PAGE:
Hotel SoMa Design
Speaking of developments in the hotel space, plans for the proposed Hotel SoMa to rise at 690 Fifth Street have been dusted off and the developers are shopping for financing.
As plugged-in people know, the David Baker designed six-story and now 64-room Hotel SoMa would replace the two-story, 23-foot-tall office building and 14 off-street parking spaces on the northwest corner of Townsend and Fifth.
690 5th Street: Hotel SoMa Site
With Caltrain and Muni across the street, the proposed project won’t have a garage or any off-street parking spaces but will offer on-site bicycle rentals as part of its programming.
And yes, the suspended rooftop glass-bottom swimming pool and bar for hotel patrons are still on the boards.
Hotel SoMa Rendering

And Then There Was (Mission Bay Block) One [Socketsite]
Hotel SoMa (690 Fifth Street) As Proposed And Planning’s EIR [SocketSite]

6 thoughts on “Hotel SoMa (690 Fifth Street) Plans Back In The Pipeline And Pool”
  1. Will be a great pied a terre alternative for Peninsula dwellers who want to Caltrain in for the weekend or night.

  2. there are about 8 days a year an outdoor pool makes sense in SF.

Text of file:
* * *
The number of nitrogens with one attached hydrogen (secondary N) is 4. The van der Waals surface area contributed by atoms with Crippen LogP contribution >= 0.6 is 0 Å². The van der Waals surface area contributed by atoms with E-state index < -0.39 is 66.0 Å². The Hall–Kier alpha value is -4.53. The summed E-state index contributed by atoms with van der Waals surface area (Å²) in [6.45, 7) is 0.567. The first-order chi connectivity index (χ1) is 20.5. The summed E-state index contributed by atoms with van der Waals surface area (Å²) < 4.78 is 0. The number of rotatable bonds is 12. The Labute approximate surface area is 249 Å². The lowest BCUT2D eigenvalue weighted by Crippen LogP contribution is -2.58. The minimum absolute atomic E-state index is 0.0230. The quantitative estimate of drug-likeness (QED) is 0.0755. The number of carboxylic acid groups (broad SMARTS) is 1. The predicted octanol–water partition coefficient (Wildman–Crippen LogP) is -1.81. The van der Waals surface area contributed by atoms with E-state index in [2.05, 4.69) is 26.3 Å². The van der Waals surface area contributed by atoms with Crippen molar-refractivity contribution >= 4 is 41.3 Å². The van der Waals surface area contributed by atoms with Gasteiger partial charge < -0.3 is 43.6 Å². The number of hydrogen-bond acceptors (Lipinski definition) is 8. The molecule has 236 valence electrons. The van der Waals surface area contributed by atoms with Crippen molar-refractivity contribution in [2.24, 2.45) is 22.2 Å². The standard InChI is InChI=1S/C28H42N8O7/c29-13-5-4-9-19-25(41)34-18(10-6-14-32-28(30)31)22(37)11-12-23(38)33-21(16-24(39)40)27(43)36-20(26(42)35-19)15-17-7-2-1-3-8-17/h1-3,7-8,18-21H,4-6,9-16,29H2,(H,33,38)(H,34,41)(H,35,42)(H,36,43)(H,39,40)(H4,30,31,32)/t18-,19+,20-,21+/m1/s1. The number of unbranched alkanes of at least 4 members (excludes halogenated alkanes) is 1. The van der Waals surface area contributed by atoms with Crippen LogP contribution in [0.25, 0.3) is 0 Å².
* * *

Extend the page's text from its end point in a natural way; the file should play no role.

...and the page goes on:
neat to look at, but i’d prefer they spent their “innovation capital” on the facade. it looks like the building is trying to hide behind a masquerade mask of a screen. not to psychoanalyze, but perhaps the building realizes just how ugly it is.

  3. wow, a suspended bottom glass swimming pool. That will be something to experience.
    I can imagine an old 1970s disaster movie with an earthquake and a pin-up swimmer: close-up to her horrified eyes looking at the crack in the glass becoming longer and longer. Focus on the ground 50 feet lowers. Zing! Splash!

  4. I was wondering that as well eddy. Water is heavy and it would be a front page disaster if that slab of glass failed. So there’s going to be significant engineering put into that thing. My guess is that the pool would be fairly shallow, maybe 3 1/2 feet, to keep the weight under control.
    I hope the pool gets built as rendered. It would create quite a spectacle.

  5. There was a swimming pool at a residential development in Alicante, Spain, which had a frameless glass wall – needless to say, it doesn’t have a pool anymore, due to water pressure overwhelming the glass. However, there is a house in Vancouver, BA, by Patkau Architects, if I remember correctly, which has a glass bottom above outdoor and living space.

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